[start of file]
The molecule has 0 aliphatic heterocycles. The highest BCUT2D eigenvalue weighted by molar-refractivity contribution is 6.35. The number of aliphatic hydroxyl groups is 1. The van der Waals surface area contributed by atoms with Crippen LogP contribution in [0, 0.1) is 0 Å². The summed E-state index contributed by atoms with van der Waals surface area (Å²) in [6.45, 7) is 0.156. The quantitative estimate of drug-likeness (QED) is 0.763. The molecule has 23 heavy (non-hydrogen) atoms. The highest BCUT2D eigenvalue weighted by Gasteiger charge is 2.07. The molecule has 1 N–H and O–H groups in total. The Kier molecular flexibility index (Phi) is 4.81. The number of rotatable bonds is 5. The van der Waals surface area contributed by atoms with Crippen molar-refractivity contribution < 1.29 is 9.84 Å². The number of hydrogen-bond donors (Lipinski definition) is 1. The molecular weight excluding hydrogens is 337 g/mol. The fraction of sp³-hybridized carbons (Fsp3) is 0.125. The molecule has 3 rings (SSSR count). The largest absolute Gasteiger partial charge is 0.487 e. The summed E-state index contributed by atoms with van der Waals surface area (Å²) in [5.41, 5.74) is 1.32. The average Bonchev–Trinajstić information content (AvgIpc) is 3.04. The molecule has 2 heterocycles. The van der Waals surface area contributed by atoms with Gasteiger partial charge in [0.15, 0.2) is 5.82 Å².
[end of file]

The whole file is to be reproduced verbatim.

The molecule has 0 aliphatic heterocycles. The highest BCUT2D eigenvalue weighted by molar-refractivity contribution is 6.35. The number of aliphatic hydroxyl groups is 1. The van der Waals surface area contributed by atoms with Crippen LogP contribution in [0, 0.1) is 0 Å². The summed E-state index contributed by atoms with van der Waals surface area (Å²) in [6.45, 7) is 0.156. The quantitative estimate of drug-likeness (QED) is 0.763. The molecule has 23 heavy (non-hydrogen) atoms. The highest BCUT2D eigenvalue weighted by Gasteiger charge is 2.07. The molecule has 1 N–H and O–H groups in total. The Kier molecular flexibility index (Phi) is 4.81. The number of rotatable bonds is 5. The van der Waals surface area contributed by atoms with Crippen molar-refractivity contribution < 1.29 is 9.84 Å². The number of hydrogen-bond donors (Lipinski definition) is 1. The molecular weight excluding hydrogens is 337 g/mol. The fraction of sp³-hybridized carbons (Fsp3) is 0.125. The molecule has 3 rings (SSSR count). The largest absolute Gasteiger partial charge is 0.487 e. The summed E-state index contributed by atoms with van der Waals surface area (Å²) in [5.41, 5.74) is 1.32. The average Bonchev–Trinajstić information content (AvgIpc) is 3.04. The molecule has 2 heterocycles. The van der Waals surface area contributed by atoms with Gasteiger partial charge in [0.15, 0.2) is 5.82 Å².